# Double Grid Miracle Sudoku

A miracle sudoku is a name of a sudoku given with what looks to be so minimal information that it at first seems impossible to work, first started and mentioned in this video by Cracking the Cryptic. Since that, there have been many variations of the original rules, but the puzzle below will use the rules from the video. They are, for the purposes of this puzzle:

• Normal Sudoku rules apply.
• Any two cells separated by a knight's move or a king's move (in chess) cannot contain the same digit.
• Any two orthogonally adjacent cells cannot contain consecutive digits.

However, I've added a twist. The miracle sudoku below is constructed from 2 sudoku grids combined (shown below), which means the middle box is part of both sudokus. Digits from either sudoku can restrict and affect the other.

That is all that is needed to solve the puzzle, which is below. The accepted answer will be the one that has logical reasoning of most steps and the solution.

As goes without saying, no computers or solvers are allowed. It's against the spirit of the puzzle, and you won't get the checkmark for only a solution.

1 is not the loneliest number:

Start off by shading all places where a 1 cannot go, either by Sudoku, anti-knight, anti-king, or non-consecutive with 2. There's actually quite a bit:

We see that box 6 in each grid only has one possible location for the 1, and we're off. Note the clever exclusion of 1 from the upper grid of R9C4 using the anti-knight rule with the 1 in the lower grid (R4C8). We're able to place all ones in the upper grid, but the lower grid requires a bit more work:

PATCH

As pointed out by @fljx (thanks!), in my original version of the solve, I mistakenly excluded 1 from R9C5 of the lower grid by faulty application of the non-consecutive rule. Got lucky (and unlucky) that it lead to the answer. I normally wouldn't grind this way, but there's a lot of text after here that depends on R9C5 not being 1, so I'm just going to case this away. Sorry.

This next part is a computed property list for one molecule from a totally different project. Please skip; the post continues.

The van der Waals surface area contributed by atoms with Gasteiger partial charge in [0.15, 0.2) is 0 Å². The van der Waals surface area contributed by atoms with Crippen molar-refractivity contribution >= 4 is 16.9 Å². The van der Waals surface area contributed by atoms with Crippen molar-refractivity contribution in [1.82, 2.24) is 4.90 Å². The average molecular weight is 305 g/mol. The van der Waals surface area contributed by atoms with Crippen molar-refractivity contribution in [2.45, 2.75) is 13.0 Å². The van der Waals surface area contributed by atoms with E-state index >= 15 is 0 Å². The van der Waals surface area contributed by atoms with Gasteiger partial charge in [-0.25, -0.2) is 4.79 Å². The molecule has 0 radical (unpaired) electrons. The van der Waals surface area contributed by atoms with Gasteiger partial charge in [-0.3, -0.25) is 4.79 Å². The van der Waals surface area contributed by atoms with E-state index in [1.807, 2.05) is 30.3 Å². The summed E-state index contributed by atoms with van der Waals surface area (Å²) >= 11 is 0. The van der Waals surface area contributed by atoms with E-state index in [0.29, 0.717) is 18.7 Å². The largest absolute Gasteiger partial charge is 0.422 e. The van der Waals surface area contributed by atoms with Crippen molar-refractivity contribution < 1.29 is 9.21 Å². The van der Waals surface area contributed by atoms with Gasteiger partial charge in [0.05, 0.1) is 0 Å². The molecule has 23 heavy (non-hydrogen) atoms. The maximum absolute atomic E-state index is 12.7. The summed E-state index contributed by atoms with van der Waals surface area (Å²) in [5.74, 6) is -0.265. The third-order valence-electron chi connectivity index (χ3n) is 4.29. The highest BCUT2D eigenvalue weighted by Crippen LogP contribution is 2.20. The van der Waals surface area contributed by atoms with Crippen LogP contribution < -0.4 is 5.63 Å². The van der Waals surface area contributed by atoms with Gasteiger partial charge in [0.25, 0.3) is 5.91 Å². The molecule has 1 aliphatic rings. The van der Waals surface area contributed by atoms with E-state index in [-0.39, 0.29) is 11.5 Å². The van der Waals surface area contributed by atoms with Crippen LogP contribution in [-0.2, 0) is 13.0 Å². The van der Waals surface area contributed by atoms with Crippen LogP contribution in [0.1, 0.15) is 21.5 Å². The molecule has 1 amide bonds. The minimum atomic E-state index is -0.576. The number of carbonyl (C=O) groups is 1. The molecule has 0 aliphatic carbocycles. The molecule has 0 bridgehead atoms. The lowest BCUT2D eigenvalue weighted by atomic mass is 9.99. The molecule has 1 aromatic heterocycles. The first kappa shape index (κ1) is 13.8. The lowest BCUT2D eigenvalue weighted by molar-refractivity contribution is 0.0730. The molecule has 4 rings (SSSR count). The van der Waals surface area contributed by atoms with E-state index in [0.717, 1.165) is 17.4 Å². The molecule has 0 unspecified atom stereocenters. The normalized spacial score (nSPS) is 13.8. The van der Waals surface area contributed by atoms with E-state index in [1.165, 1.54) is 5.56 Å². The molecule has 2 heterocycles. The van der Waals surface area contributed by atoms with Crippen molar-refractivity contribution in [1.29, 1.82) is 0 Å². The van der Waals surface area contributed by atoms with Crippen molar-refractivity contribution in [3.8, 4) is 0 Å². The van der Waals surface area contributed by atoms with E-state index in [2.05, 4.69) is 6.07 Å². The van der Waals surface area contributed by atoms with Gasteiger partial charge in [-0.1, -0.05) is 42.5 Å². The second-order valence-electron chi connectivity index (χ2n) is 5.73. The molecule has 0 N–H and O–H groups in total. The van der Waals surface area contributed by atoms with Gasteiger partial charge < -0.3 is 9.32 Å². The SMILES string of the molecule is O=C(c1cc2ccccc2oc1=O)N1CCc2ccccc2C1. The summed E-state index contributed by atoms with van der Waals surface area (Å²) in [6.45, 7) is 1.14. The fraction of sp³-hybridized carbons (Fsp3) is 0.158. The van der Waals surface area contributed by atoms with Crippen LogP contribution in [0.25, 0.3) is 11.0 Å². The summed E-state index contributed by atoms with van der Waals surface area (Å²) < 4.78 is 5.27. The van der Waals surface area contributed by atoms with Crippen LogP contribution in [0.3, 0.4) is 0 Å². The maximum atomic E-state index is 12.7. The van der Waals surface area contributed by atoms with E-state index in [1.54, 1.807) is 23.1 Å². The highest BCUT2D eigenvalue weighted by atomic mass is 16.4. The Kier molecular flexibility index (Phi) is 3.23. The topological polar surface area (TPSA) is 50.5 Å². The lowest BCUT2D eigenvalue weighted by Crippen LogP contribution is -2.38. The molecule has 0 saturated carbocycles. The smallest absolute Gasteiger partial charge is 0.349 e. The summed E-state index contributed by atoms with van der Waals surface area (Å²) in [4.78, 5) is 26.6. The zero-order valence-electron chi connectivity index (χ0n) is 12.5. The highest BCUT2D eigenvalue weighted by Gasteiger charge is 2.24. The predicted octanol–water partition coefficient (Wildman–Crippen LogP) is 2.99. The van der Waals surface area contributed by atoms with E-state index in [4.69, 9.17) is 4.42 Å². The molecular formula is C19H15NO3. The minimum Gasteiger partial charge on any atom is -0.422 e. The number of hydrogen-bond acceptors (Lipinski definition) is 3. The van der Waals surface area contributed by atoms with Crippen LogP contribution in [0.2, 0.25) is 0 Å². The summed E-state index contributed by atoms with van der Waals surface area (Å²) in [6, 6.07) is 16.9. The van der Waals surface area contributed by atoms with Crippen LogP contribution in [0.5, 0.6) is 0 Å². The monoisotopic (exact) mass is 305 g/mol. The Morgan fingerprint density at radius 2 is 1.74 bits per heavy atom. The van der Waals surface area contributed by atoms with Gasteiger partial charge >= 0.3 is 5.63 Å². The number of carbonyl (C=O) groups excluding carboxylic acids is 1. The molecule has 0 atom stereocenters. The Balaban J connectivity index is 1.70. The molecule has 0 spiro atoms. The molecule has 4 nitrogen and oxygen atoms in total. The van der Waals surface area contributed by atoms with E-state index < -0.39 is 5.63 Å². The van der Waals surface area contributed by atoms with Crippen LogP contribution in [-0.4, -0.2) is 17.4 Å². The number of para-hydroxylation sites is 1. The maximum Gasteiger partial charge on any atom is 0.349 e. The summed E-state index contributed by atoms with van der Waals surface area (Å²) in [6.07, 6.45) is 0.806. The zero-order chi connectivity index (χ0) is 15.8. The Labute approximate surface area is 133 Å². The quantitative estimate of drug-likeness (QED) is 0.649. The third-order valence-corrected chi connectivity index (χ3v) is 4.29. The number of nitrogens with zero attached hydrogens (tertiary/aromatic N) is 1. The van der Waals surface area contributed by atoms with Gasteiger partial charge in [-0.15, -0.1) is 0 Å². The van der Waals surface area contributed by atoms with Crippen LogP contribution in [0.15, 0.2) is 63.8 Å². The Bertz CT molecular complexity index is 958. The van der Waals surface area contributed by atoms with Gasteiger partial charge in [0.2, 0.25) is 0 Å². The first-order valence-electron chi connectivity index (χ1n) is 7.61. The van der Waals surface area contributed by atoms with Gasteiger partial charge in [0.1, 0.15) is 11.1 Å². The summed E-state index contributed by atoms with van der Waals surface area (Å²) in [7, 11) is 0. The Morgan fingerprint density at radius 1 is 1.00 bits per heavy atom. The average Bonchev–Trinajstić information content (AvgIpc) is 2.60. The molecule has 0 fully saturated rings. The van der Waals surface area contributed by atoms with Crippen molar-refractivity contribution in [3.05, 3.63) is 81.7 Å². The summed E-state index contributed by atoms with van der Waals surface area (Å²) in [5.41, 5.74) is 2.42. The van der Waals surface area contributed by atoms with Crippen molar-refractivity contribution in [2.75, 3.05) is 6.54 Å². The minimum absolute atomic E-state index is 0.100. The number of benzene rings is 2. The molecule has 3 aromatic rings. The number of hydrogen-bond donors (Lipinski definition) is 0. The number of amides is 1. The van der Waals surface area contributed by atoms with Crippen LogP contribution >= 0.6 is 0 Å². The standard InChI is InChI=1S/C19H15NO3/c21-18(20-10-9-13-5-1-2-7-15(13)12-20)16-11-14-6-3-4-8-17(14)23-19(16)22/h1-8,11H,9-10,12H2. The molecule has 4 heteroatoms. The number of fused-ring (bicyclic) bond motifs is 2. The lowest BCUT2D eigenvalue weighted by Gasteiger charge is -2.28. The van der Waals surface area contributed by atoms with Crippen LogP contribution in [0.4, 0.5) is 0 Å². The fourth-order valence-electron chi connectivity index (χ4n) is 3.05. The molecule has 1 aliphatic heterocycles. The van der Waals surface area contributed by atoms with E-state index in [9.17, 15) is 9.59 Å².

Assume R9C5 is 1. Then the 1 in box 2 must be in R2C4 or R3C4, which forces the 1 in box 1 to be in column 1. This looks down to box 7, and we readily find the other 1s in R2C4. R3C1, R5C3 and R8C2.

Working in the lower grid, we can now try to place 2s. Box 3 is the key, since the 2 in the upper grid, and the non-consecutive rule forces 2 to be in R3C7. Box 9 is an easy win too, since the 2 in R8C6 forces R9C9 to be 2. We can then place the 2 via singles in box 6, box 2, then box 5, and the rest fall. Our hypothetical grid, with non-candidate locations for 3 shaded:

R4C6 cannot be 3, as it would block box 2. Now R7C5 cannot be 3, as it would block box 5. This forces the 3 in box 8 to be in column 4, which removes R6C4 from consideration. Now R3C5 cannot be 3, as it would block box 5, forcing R2C6 to be 3. This quickly forces R3C9 to be 3, and then R5C7, but this prevents any cell in box 5 from being a 3, a contradiction. Hence R9C5 cannot be 1. Ugh. Really, really sorry about that.

Back to the original solve:

At this point the 1 in box 8 of the lower grid must be in column 4, forcing the 1 in box 2 to be in R3C5, which prevents the 1 in box 1 from being in column 3. Now a little more clever, we know one of R8C4 or R9C4 is a 1, so neither of R8C3 nor R9C3 is a 1 by anti-king, and neigh R8C2 nor R9C2 is a 1 by sudoku/anti-knight. This forces the 1s in boxes 1 and 4. We are left with two possible placements of 1s in boxes 7 and 8.

Now do 2s:

Proceed the same way, shading cells that cannot be 2 by the ruleset:

The 2 in the shared box must be in column 1 of the upper grid, forcing R3C2 of the upper grid to be 2, which forces R4C5 to be 2. One of R7C6 and R8C6 must be 2, so none of R7C&, R7C8, nor R8C8 can be 2, meaning the 2 in box 9 is in column 9. This forces the 2 in box 6 to be in R5C8. Now one of R1C7 or R2C7 is 2, meaning R1C6 cannot be, so all of R1C4, R2C7 and R7C6 are 2, leaving two possible positions for the 2s in boxes 7 and 9.

In the lower grid, the only place for 2 in box 9 is R9C9. This forces the 2 in box 7 to be in row 7, which means the 2 in box 4 cannot be in row 6. The 2 in box 3 must be in row 7, forcing the 2 in box 6 to be in R6C8. Let's work in box 1 a little bit. The 2 in box 2 is in one of R1C4, R1C5 or R2C4, all of which see R1C3 by sudoku or anti-king rules. Similar logic blocks 2 from R3C1.